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Five criteria can identify pediatric blunt trauma victims who are unlikely to need x-rays to exclude cervical spine injury

Even though cervical spine injury (CSI) is rare in children, doctors usually feel compelled to take spinal x-rays of pediatric blunt trauma victims in order to avoid missing CSI, which can produce catastrophic neurologic disability. Applying five criteria for identifying pediatric blunt trauma victims who are at low risk for CSI would reduce unnecessary x-rays by 20 percent without missing any children with CSI, concludes a study supported by the Agency for Healthcare Research and Quality (HS08239).

William R. Mower, M.D., Ph.D., of the University of California, Los Angeles School of Medicine, and his colleagues evaluated the use of National Emergency X-Radiography Utilization Study (NEXUS) criteria for identifying which of over 3,000 children, who were evaluated for blunt trauma at numerous emergency departments around the country, were at low risk for CSI. The criteria identified children at low risk by the absence of all of the following: midline cervical tenderness, altered level of alertness, evidence of intoxication, neurologic abnormality, and presence of a painful distracting injury. Less than 1 percent of the children studied had sustained a CSI. No case of spinal cord injury without x-ray abnormality was reported for any child in the study.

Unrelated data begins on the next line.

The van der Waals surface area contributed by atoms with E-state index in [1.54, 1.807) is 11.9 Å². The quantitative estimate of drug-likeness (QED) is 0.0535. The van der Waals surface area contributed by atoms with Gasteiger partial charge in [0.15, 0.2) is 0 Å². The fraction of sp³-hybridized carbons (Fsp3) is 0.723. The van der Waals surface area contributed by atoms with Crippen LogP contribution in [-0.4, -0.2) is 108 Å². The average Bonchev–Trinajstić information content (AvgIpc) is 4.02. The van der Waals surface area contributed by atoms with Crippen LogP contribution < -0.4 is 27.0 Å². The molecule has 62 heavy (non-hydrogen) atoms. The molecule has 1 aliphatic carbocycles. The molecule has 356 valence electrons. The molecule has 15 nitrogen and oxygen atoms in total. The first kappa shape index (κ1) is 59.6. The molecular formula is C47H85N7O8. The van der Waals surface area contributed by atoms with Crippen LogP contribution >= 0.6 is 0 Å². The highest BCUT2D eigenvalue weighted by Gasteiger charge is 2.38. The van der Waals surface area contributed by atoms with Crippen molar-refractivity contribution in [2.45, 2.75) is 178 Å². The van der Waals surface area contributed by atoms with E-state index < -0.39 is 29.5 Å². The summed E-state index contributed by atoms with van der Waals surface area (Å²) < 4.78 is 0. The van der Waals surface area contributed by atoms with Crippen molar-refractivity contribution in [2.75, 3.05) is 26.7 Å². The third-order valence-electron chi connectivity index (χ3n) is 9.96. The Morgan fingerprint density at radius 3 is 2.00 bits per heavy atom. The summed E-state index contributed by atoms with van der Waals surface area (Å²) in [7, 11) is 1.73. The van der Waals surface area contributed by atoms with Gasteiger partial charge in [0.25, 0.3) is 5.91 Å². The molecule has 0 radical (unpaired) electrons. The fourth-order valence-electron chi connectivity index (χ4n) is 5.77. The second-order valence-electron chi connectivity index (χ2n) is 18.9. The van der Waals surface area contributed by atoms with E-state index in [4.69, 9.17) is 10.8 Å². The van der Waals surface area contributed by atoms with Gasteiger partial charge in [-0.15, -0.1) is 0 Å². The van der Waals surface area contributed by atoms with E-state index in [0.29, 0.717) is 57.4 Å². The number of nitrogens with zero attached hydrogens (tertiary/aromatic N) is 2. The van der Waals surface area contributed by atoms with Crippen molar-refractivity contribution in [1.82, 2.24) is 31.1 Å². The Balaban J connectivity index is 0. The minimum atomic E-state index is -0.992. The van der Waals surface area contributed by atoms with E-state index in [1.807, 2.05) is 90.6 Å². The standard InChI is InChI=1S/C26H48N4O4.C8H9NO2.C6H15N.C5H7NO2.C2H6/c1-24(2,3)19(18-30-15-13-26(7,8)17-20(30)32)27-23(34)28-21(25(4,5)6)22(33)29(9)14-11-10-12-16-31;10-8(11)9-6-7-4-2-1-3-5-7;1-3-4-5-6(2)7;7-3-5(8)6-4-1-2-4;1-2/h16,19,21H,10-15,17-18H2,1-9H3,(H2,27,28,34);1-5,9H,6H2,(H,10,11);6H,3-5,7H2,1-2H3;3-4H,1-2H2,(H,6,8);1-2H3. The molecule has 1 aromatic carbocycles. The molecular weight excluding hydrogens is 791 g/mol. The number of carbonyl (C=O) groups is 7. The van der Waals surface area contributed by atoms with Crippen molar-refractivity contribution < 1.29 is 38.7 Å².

CSI was rare among children 8 years old and younger. Two-thirds of the 30 injured children were teenagers, only four were younger than 9 years, and none was younger than 2 years. The NEXUS criteria correctly identified all pediatric CSI victims (100 percent sensitivity) and correctly designated 603 patients as low risk for CSI (100 percent negative predictive value). However, the researchers caution about the application of NEXUS criteria to evaluate infants and toddlers with blunt trauma, since there were so few of them in this study.

More details are in "A prospective multicenter study of cervical spine injury in children," by Peter Viccellio, M.D., Harold Simon, M.S., Barry D. Pressman, and others, in the August 2001 Pediatrics 108(2).

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